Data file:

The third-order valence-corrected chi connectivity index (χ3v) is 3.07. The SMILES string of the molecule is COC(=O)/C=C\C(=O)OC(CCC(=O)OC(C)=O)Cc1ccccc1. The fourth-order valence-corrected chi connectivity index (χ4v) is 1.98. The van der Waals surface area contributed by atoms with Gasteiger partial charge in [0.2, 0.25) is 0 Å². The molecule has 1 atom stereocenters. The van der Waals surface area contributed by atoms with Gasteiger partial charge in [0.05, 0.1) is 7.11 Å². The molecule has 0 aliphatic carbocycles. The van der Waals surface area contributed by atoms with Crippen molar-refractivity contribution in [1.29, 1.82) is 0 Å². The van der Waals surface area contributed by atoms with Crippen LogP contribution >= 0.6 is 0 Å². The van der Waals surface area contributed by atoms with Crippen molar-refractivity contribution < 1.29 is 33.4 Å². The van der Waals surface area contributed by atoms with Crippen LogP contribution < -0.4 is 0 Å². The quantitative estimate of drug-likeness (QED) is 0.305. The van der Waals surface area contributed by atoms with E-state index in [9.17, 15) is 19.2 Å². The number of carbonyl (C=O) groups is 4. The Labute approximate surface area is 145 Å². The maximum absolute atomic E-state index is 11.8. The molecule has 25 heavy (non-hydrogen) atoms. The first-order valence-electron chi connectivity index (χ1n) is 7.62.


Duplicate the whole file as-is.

The third-order valence-corrected chi connectivity index (χ3v) is 3.07. The SMILES string of the molecule is COC(=O)/C=C\C(=O)OC(CCC(=O)OC(C)=O)Cc1ccccc1. The fourth-order valence-corrected chi connectivity index (χ4v) is 1.98. The van der Waals surface area contributed by atoms with Gasteiger partial charge in [0.2, 0.25) is 0 Å². The molecule has 1 atom stereocenters. The van der Waals surface area contributed by atoms with Gasteiger partial charge in [0.05, 0.1) is 7.11 Å². The molecule has 0 aliphatic carbocycles. The van der Waals surface area contributed by atoms with Crippen molar-refractivity contribution in [1.29, 1.82) is 0 Å². The van der Waals surface area contributed by atoms with Crippen LogP contribution >= 0.6 is 0 Å². The van der Waals surface area contributed by atoms with Crippen molar-refractivity contribution < 1.29 is 33.4 Å². The van der Waals surface area contributed by atoms with Crippen LogP contribution < -0.4 is 0 Å². The quantitative estimate of drug-likeness (QED) is 0.305. The van der Waals surface area contributed by atoms with E-state index in [9.17, 15) is 19.2 Å². The number of carbonyl (C=O) groups is 4. The Labute approximate surface area is 145 Å². The maximum absolute atomic E-state index is 11.8. The molecule has 25 heavy (non-hydrogen) atoms. The first-order valence-electron chi connectivity index (χ1n) is 7.62.